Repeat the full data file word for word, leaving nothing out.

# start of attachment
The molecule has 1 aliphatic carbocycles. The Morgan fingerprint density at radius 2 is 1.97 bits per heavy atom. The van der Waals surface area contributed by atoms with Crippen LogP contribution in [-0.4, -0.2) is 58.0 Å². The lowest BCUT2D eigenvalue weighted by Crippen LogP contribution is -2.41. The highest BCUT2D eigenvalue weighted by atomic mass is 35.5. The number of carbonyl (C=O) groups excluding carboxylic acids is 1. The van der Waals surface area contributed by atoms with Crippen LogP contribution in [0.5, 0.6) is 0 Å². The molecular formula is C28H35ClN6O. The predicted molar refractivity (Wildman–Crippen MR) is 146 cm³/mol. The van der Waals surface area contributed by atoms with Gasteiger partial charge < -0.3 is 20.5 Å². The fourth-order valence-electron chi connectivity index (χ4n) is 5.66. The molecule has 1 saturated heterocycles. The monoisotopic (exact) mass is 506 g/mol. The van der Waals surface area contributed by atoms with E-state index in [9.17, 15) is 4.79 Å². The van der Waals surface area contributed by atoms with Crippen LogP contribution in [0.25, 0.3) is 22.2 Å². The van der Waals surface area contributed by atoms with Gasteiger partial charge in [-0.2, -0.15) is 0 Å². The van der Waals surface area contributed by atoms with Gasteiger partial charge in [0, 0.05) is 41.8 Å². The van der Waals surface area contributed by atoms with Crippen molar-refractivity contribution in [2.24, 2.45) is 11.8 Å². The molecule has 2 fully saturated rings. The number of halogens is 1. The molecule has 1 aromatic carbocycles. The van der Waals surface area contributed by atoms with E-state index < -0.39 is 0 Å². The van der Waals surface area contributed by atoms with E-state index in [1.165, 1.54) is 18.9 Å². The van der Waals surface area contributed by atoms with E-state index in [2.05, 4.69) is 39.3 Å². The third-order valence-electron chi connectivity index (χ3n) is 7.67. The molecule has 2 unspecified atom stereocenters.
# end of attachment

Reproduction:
The molecule has 1 aliphatic carbocycles. The Morgan fingerprint density at radius 2 is 1.97 bits per heavy atom. The van der Waals surface area contributed by atoms with Crippen LogP contribution in [-0.4, -0.2) is 58.0 Å². The lowest BCUT2D eigenvalue weighted by Crippen LogP contribution is -2.41. The highest BCUT2D eigenvalue weighted by atomic mass is 35.5. The number of carbonyl (C=O) groups excluding carboxylic acids is 1. The van der Waals surface area contributed by atoms with Crippen LogP contribution in [0.5, 0.6) is 0 Å². The molecular formula is C28H35ClN6O. The predicted molar refractivity (Wildman–Crippen MR) is 146 cm³/mol. The van der Waals surface area contributed by atoms with Gasteiger partial charge < -0.3 is 20.5 Å². The fourth-order valence-electron chi connectivity index (χ4n) is 5.66. The molecule has 1 saturated heterocycles. The monoisotopic (exact) mass is 506 g/mol. The van der Waals surface area contributed by atoms with E-state index in [9.17, 15) is 4.79 Å². The van der Waals surface area contributed by atoms with Crippen LogP contribution in [0.25, 0.3) is 22.2 Å². The van der Waals surface area contributed by atoms with Gasteiger partial charge in [-0.2, -0.15) is 0 Å². The van der Waals surface area contributed by atoms with Gasteiger partial charge in [0, 0.05) is 41.8 Å². The van der Waals surface area contributed by atoms with Crippen molar-refractivity contribution in [2.24, 2.45) is 11.8 Å². The molecule has 2 fully saturated rings. The number of halogens is 1. The molecule has 1 aromatic carbocycles. The van der Waals surface area contributed by atoms with E-state index < -0.39 is 0 Å². The van der Waals surface area contributed by atoms with E-state index in [1.165, 1.54) is 18.9 Å². The van der Waals surface area contributed by atoms with E-state index in [2.05, 4.69) is 39.3 Å². The third-order valence-electron chi connectivity index (χ3n) is 7.67. The molecule has 2 unspecified atom stereocenters.